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Great British public’s top toilet habit is reading


Great Britain’s top toilet habit is reading, with more than 14 million people choosing to look at books, magazines and newspapers to pass the time while they are on the porcelain throne, according to a survey published to mark World Toilet Day today.

The research, commissioned by aid agency Tearfund, reveals that more than eight million people talk while they are on the loo – either on the phone or to their family – and one in five adults send text messages.

The “Toilet Habit” survey also shows that more than five million people think about food – with Londoners topping the table – and that men are more likely to look for a distraction when on the toilet than women.

But Tearfund’s research was commissioned with a serious message in mind. While 75% of people questioned complained about toilets being dirty, unflushed, or having loo roll, more than a third of the world’s population today do not have a clean, safe place to go to the toilet and every twenty seconds a child dies from poor sanitation or unclean water.

Tearfund has launched a campaign to highlight this injustice and is calling on world leaders to tackle the problem by creating a Global Action Plan on Water and Sanitation by 2010.

Tearfund’s Water and Sanitation Policy Advisor, Mari Williams, said: “It’s scandalous that in the 21st century, more than 2.5 billion people living in the developing world do not have a clean, safe place to go to the toilet, and almost 900 million people do not have access to clean water – something we take for granted in the UK.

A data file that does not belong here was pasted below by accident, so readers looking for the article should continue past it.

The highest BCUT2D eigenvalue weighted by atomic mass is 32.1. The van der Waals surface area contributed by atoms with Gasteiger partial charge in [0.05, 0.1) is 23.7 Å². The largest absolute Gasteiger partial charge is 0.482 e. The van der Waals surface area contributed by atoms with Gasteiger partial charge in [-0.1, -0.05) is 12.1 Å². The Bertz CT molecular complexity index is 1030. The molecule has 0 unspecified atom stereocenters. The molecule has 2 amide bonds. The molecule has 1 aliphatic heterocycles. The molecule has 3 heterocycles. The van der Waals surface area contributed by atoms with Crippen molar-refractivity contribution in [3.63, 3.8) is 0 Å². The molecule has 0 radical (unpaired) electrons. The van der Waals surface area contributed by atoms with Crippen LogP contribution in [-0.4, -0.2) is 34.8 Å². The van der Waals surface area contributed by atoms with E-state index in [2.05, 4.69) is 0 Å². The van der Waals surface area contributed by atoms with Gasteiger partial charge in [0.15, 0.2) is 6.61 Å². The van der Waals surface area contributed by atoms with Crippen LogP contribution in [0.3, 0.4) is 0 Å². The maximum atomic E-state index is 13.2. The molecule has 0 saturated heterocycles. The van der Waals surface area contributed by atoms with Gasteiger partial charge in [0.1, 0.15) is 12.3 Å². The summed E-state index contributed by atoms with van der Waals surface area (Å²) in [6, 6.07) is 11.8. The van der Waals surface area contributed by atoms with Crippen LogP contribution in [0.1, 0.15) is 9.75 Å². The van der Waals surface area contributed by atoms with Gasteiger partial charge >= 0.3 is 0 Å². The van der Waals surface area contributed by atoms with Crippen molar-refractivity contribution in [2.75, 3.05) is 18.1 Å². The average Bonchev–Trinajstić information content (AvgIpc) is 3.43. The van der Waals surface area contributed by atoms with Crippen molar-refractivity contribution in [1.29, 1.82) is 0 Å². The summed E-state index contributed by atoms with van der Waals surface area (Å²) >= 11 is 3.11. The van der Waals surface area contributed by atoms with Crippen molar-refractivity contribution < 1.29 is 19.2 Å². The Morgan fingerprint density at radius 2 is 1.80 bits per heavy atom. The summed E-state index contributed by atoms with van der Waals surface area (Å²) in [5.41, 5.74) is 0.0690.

“Half the people in the developing world are suffering from one or more of the main diseases associated with inadequate water provision and sanitation, like diarrhoea, and half the girls in Sub-Saharan Africa who drop out of primary school do so because of poor water or sanitation facilities. This has to stop.

“World leaders need to take extraordinary action to end this sanitation scandal which is causing misery for billions of people.

Ekklesia www.ekklesia.co.uk (This work is licensed under a Creative Commons Attribution-NonCommercial-NoDerivs 2.0 England & 2.0 England & Wales License)